Functional coatings, for example with highly water-resistant or antibacterial properties, have at their surface nano-sized molecular groups that provide these specific properties. But up to now, these molecular groups are easily and irreversibly damaged by minor contact with their surface (such as by scratching), quickly causing their properties to be lost. This has been a big limitation to the possible applications of these coatings. Researcher Catarina Esteves of the department of Chemical Engineering and Chemistry at TU/e and her colleagues have now found a solution to this problem. They have done this by developing surfaces with special ‘stalks’ carrying the functional chemical groups at their ends, and mixing these through the coating. If the outer surface layer is removed by scratching, the ‘stalks’ in the underlying layer re-orient to the new surface, thereby restoring the function.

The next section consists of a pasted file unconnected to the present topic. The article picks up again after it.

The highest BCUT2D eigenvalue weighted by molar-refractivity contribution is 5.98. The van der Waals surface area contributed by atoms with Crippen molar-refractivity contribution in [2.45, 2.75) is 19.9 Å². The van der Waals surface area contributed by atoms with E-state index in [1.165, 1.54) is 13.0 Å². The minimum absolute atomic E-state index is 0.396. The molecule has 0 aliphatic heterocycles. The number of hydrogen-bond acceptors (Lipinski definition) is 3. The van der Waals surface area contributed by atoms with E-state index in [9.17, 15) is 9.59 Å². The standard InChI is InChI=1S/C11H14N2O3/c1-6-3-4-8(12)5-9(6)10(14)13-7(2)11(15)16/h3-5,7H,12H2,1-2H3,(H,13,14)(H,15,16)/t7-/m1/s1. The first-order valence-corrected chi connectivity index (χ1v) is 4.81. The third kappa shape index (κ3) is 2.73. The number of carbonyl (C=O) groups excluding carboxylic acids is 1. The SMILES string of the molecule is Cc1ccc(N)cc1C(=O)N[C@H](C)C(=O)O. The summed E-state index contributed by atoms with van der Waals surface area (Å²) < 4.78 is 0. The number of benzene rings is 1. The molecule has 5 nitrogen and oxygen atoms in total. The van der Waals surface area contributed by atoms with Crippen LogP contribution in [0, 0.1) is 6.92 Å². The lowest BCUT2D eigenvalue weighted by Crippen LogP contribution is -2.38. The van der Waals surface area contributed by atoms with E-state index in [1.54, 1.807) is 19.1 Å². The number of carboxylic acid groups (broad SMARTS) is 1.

This development can be of great importance for many applications. For example it will be possible to make a self-cleaning car, with a highly water-resistant coating that keeps this self-cleaning property for long periods. The superficial scratches will be self-repaired and the water droplets simply roll off the car, taking dirt with them. An occasional rain shower is all that’s needed to keep the car clean.
Of course, it can’t work with really deep cuts through the coating, but you can’t have everything, can you? Dr Esteves says this process could be made production-ready in six to eight years.